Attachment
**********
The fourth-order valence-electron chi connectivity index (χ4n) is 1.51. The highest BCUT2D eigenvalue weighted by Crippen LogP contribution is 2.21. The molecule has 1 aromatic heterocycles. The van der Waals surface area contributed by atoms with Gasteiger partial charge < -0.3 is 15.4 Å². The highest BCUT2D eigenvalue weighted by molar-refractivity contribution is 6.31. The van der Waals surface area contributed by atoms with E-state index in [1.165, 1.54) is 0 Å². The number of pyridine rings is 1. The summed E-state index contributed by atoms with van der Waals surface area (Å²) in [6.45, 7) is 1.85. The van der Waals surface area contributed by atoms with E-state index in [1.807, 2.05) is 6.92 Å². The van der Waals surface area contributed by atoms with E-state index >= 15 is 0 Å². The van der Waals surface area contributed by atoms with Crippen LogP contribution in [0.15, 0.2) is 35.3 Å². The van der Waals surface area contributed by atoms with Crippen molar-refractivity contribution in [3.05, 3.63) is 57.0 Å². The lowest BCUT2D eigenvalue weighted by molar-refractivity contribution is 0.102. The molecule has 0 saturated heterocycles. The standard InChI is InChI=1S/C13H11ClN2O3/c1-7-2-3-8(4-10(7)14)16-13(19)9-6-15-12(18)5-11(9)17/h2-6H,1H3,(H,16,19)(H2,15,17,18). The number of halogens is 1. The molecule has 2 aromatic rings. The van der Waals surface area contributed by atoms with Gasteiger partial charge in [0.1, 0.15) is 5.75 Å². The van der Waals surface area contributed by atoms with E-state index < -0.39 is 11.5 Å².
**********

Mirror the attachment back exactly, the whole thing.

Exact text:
The fourth-order valence-electron chi connectivity index (χ4n) is 1.51. The highest BCUT2D eigenvalue weighted by Crippen LogP contribution is 2.21. The molecule has 1 aromatic heterocycles. The van der Waals surface area contributed by atoms with Gasteiger partial charge < -0.3 is 15.4 Å². The highest BCUT2D eigenvalue weighted by molar-refractivity contribution is 6.31. The van der Waals surface area contributed by atoms with E-state index in [1.165, 1.54) is 0 Å². The number of pyridine rings is 1. The summed E-state index contributed by atoms with van der Waals surface area (Å²) in [6.45, 7) is 1.85. The van der Waals surface area contributed by atoms with E-state index in [1.807, 2.05) is 6.92 Å². The van der Waals surface area contributed by atoms with E-state index >= 15 is 0 Å². The van der Waals surface area contributed by atoms with Crippen LogP contribution in [0.15, 0.2) is 35.3 Å². The van der Waals surface area contributed by atoms with Crippen molar-refractivity contribution in [3.05, 3.63) is 57.0 Å². The lowest BCUT2D eigenvalue weighted by molar-refractivity contribution is 0.102. The molecule has 0 saturated heterocycles. The standard InChI is InChI=1S/C13H11ClN2O3/c1-7-2-3-8(4-10(7)14)16-13(19)9-6-15-12(18)5-11(9)17/h2-6H,1H3,(H,16,19)(H2,15,17,18). The number of halogens is 1. The molecule has 2 aromatic rings. The van der Waals surface area contributed by atoms with Gasteiger partial charge in [0.1, 0.15) is 5.75 Å². The van der Waals surface area contributed by atoms with E-state index < -0.39 is 11.5 Å².